An Examination of Selected Issues Involved in the Execution of Insane Deathrow Convicts

Cite as: 42 ATENEO L.J. 99 (1997)
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The Supreme Court affirmed the first death sentence last 1996. Aside from this, there are 281 inmates on death row as of 1997 after their convictions by the lower courts. With the growing number of death row inmates and with the courts apparently disposed to meting out death sentences whenever called for, the issue of death row convicts becoming insane after final sentence has been pronounced and while awaiting their execution becomes an important issue.

In the Philippines, commentators are of the opinion that when a death row convict becomes insane, his execution should be stayed pending his treatment at a mental facility based on Article 79 of the Revised Penal Code. According to the provision, however, once the death row convict regains his sanity, he is once again eligible for the death penalty.

The provision, which deals generally with the suspension of the execution of sentences once the convict becomes insane while serving said sentence, does not seem to adequately resolve certain issues especially in the death penalty context, such as: (1) the procedure to be observed once an insanity claim is raised by or on behalf of the death row convict, as well as (2) the procedure to be observed after a death row convict is adjudged insane. Both the due process clause and the equal protection clause of the Constitution require that uniform procedures be formulated in order that those entitled to the statutory right of not being executed while insane may avail of such as well as to avoid the arbitrary, capricious, unreliable and unpredictable administration of the death penalty.

Specifically, a resolution of the first issue entails answers to the following questions: (a) is the death row convict still entitled to procedural due process; (b) if so, to what extent or degree of procedural due process is he entitled? The Article concludes that the death row convict is still entitled to procedural due process and that the extent or degree of such is determined by a balancing of the limited right to life of the death row convict by virtue of his statutory right not to be executed while insane vis-à-vis the interests of the state and society in avoiding the filing of spurious insanity claims, in avoiding the delay or frustration in carrying out the death penalty, as well as minimizing fiscal and administrative costs. The Article then proposes certain guidelines by discussing selected aspects of procedure in order to aid in the formulation of uniform and specific procedures to deal with such issue.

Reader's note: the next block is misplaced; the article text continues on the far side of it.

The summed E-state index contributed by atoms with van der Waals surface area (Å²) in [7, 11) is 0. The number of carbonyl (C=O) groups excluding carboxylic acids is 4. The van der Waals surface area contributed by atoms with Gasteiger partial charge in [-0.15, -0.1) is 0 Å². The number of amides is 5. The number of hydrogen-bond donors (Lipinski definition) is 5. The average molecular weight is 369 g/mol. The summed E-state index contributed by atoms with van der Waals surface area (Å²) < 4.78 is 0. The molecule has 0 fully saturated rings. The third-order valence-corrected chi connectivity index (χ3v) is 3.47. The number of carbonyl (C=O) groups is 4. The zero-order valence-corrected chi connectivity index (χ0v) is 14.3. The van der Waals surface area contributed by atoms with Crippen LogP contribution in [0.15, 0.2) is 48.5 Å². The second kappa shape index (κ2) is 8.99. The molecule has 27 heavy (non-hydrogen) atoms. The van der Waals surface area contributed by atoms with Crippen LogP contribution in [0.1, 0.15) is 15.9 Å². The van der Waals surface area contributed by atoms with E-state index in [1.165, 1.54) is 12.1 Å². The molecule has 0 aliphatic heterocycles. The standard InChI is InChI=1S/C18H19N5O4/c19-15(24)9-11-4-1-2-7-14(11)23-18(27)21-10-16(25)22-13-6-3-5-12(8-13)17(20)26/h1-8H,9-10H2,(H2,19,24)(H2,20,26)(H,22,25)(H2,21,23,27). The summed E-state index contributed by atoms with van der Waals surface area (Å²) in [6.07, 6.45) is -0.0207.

A resolution of the second issue abovementioned entails answers to the following questions: (a) if the death row convict is adjudged insane, can the state forcibly treat him in order to render him sane for execution purposes; (b) does he have the right to refuse medication; (c) if so, who will refuse for him, considering the fact that he is insane; (d) if he is treated and regains so much of his sanity as to b able to decide for himself as to whether or not to continue treatment, does he now have the right to refuse forcible treatment by the state; and (e) if he has the right to refuse forcible medication by the state, what happens if he refuses or, on the other hand, if he agrees to continued treatment?

The Article reasons that after a death row convict is adjudged insane, the state, to be faithful to its parens patriae function, can only medicate him with the view of regaining so much of his sanity that he is able to determine for himself whether or not he desires continued treatment. At this juncture, after weighing the interests of the state in forcible medication, (i.e. its police power and parens patriae function), against the interest of the death row convict against forcible medication, (i.e. his right to liberty, right to privacy, right against cruel, inhuman and degrading punishment, right against torture and his right to equal protection), the Article concludes that the death row convict has a right to refuse forcible treatment by the state.

In the course of the above analysis, the Article also raises additional questions as to the reliability and predictability of the present method of treating insanity using antipsychotic drugs, concluding that the lack of precise understanding as to the effects of these drugs in general and their effects on any individual in particular, necessities a permanent stay of execution, if the death penalty is to be applied fairly and equally.

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